Fairfield Porter (1907 - 1975)
Interior with Table, Chair, and Window, n.d.
Watercolor and pencil on paper
14 x 17 inches (sheet)
Estate stamp verso
Estate of Anne E. C. Porter, Collection of Fairfield Porter (estate stamp verso)
Fairfield Porter was born in Winnetka, Illinois, a suburb of Chicago, in 1907. In 1924, at age seventeen, he entered Harvard University, where he studied art and graduated with a Bachelor of Fine Arts degree in 1928. Porter continued his studies for the next two years at the Arts Students League in New York, where he studied with Thomas Hart Benton. Porter himself was a mainly figurative painter, influenced by French post-impressionist painters, Edouard Vuillard and Pierre Bonnard. Porterís works of art shared many of the qualities of their works, primarily their emphasis on intimate subject matter and on color relationships and subtle effects of light. Porterís style is abstract yet recognizable, keeping with the realist tradition of representation, yet simplifying images so that the viewer is aware of the abstract design of the surface. He forged a distinct vision out of two disparate styles: one, intimate and representational; and the other, colorful and abstract. His subjects are often personal: appealing and intimate images of family and home, familiar roads and landscapes. Though he favored the watercolor medium early and late in his career, throughout his life he made pencil and ink drawings and painted in oils.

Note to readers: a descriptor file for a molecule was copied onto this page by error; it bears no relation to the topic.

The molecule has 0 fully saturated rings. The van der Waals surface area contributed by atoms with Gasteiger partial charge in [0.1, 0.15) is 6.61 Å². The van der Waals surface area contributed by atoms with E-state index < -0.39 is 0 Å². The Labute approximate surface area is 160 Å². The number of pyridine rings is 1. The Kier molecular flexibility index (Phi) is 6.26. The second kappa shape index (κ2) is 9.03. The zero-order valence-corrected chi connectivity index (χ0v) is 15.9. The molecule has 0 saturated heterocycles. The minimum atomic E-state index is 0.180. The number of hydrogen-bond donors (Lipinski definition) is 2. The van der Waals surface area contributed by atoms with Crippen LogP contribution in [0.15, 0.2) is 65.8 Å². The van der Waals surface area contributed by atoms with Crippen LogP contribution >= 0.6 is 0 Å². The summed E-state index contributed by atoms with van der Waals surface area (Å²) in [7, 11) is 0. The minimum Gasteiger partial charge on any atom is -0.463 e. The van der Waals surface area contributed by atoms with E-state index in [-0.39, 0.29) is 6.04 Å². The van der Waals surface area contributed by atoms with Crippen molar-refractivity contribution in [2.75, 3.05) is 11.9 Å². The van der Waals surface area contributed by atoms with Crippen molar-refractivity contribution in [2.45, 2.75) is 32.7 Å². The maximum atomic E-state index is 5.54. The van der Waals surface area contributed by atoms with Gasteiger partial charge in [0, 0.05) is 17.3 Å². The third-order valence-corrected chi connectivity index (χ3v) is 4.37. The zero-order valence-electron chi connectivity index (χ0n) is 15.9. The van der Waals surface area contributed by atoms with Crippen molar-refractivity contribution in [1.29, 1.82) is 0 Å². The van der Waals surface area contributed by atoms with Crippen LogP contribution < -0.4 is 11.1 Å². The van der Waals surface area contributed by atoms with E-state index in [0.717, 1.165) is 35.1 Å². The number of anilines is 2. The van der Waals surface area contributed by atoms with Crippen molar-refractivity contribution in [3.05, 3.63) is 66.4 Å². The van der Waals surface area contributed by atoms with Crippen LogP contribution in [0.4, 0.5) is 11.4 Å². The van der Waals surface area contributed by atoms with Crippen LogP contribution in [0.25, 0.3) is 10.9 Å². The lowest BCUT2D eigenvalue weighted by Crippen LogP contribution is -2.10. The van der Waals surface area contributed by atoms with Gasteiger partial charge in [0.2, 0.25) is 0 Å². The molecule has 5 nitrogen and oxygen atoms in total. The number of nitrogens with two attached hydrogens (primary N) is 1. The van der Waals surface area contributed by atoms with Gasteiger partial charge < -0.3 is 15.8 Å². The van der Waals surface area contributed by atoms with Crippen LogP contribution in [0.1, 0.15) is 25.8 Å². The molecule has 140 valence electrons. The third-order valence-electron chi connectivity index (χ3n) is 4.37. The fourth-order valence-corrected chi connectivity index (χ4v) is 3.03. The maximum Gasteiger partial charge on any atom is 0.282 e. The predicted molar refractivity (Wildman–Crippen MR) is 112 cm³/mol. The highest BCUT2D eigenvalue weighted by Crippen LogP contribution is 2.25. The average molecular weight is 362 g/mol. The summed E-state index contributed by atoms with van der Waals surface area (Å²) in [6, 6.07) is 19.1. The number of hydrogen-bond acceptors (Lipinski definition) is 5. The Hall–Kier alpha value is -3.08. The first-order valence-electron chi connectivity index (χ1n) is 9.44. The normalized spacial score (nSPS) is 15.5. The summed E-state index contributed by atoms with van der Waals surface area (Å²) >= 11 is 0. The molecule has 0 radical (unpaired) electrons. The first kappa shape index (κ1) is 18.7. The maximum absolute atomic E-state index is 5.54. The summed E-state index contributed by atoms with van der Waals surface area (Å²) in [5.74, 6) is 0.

Porter understood his own work as an extension of the sensual and representational achievements of Vuillard, recording impressions at hand with a confident use of color and light. He eschewed traditional techniques of contour and form, and the inherent lack of spontaneity that follows, that he associated with artists such as Thomas Hart Benton. Thus, his pictures have a freshness and vitality similar to the abstract painters of his generation, but they are grounded in a less theoretical, more realistic approach. Porterís oil paintings are immediate, sensual impressions of the world immediately before him, unconstrained by any adherence to a particular theory.
Introduced by his friend, Willem de Kooning, Porter began to exhibit at the Tibor de Nagy Gallery in New York, which was known primarily as a venue for Abstract Expressionist painting. Porterís work, largely landscape pictures of the areas of Southampton, New York, where he and his family lived, eventually gathered a following of critics and collectors who otherwise had interest in non-objective painting.
In his lifelong pursuit of realistic, non-abstract subjects, however, Porter was far ahead of his time, particularly in painting portraits of his family and friends, a genre that wasnít taken seriously by the art world until years later.
Besides his vocation as a painter, Porter was also a prolific poet and art critic until his death in 1975. An artist of wide intellectual interests, Porter was a friend of many younger contemporary artists, such as Alex Katz and Larry Rivers, and modern poets Frank OíHara and James Schuyler. Porter participated in numerous exhibitions, including the 1968 Venice Biennale, and major exhibitions held at the Whitney Museum and the Smithsonian Institution.